17 October 2017
Lost Kingdoms of Africa: Nubia Film Review
Gus Casely-Hayford, an art historian, travels through Africa searching for the answer to the question, what happened to the ancient kingdom of Nubia. He begins his journey in the far north of Sudan. Nubia is the traditional name for the northern part of Sudan, near the Egyptian border. Nubia was not defeated by their enemies, but was, instead, by their own environment. Casely-Hayford takes a helicopter to some of the ancient ruins of Nubia with a guide, Mahmood, an archaeologist. They follow the Nile north and go out to the Desert where it’s more than 120°F, yet people still live and work there. There is 15,000 miles of sand, but there’s scarcely an oasis.
They drive across the sand to a place where “the story began”. Mahmood takes Casely-Hayford to a rock gong. The gong itself is no less 5,000 years BC. The sound that it makes is the natural result of the consistency of the rock. It has been worn smooth by people playing it thousands of years ago. This shows that Nubians have been around long before the ancient Egyptians and Romans. Throughout the last few years, archaeologists have found hundreds of these scattered throughout the Desert. They believe that the people used these as a way to communicate across the valley. That this is the beginning of the Nubian culture.
Close to the rock gongs are cave drawings of cattle that were drawn between 5,000 or 6,000 BC. That site was only discovered a few months back, Casely-Hayford is only the second after the mission who discovered it to see it. The rock art is the oldest form of pictorial representation known. Research shows that the drawings are most likely what life was like for them every day. Instead, these Nubian carvings focus mainly on a subject that was held greatly important to them, cattle.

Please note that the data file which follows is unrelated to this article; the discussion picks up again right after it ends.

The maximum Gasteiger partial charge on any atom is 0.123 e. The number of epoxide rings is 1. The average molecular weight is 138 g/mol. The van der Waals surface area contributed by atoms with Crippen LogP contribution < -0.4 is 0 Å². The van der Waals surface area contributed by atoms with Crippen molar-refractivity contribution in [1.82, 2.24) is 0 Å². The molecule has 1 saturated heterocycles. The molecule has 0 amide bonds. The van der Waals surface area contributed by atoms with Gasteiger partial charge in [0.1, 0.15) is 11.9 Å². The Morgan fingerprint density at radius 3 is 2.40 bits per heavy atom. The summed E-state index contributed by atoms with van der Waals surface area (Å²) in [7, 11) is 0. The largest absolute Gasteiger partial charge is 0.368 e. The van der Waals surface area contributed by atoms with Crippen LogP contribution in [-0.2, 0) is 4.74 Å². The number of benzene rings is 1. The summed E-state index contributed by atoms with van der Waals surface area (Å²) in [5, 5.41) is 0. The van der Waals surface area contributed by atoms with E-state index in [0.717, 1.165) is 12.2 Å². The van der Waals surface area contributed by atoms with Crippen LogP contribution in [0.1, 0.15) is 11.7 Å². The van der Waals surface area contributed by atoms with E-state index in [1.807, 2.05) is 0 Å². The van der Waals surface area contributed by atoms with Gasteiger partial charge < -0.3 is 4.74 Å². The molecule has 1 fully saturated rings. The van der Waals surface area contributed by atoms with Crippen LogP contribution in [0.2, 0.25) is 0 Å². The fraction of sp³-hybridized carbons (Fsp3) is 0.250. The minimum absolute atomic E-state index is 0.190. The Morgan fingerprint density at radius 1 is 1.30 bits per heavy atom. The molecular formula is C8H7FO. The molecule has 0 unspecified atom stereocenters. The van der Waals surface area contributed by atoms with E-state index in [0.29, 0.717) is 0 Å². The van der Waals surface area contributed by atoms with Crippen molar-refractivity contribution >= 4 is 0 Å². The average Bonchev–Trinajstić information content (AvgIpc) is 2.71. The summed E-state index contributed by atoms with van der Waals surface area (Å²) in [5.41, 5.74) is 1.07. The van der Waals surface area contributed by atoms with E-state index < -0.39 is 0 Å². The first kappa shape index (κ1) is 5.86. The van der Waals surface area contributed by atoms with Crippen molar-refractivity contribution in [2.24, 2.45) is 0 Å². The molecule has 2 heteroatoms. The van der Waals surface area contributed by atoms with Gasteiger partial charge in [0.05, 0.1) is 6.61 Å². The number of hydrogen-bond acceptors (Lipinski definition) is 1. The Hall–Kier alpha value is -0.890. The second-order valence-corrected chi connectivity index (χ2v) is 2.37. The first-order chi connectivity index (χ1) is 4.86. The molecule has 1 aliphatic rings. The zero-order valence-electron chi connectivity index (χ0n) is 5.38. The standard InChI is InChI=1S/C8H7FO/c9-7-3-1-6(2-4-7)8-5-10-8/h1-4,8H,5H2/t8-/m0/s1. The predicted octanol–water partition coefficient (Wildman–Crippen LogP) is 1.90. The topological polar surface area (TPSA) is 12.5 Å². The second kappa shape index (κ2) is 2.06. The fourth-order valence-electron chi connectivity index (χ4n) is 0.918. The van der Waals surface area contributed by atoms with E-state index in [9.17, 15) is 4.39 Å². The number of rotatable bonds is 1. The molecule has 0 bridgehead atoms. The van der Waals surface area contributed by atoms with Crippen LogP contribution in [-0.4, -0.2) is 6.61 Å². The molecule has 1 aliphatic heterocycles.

The Nubian Desert was not a desert 6 or 7,000 BC. About 7,000 years ago, most of the Sahara was lush and green. Once, there were rivers that flowed into the Nile. Based on the rock drawings, there used to be lions, elephants and giraffes, the current wild-life of Sub-Saharan Africa. It took thousands of years for the Desert to dry up completely. After a while, they were believed to move to Kerma. Kerma sits on the Nile, less than 200 miles from the Egyptian border. It was once known to be the capital of the kingdom of Kush and the heart of the kingdom of Nubia. Over the last few decades, archaeologists have discovered the remains of the great city about 2,000 BC. In the heart of Kerma is a mud-bricked structure called a Deffufa. It is the oldest and biggest mud-bricked structure in Africa. There are no rooms inside. It’s just a solid block of masonry. It is believed to have something to do with rituals. The temple at the top of the Deffufa was considered to be the main focus. People would come from miles around to perform ceremonies and rituals. All of the economic resources helped support the...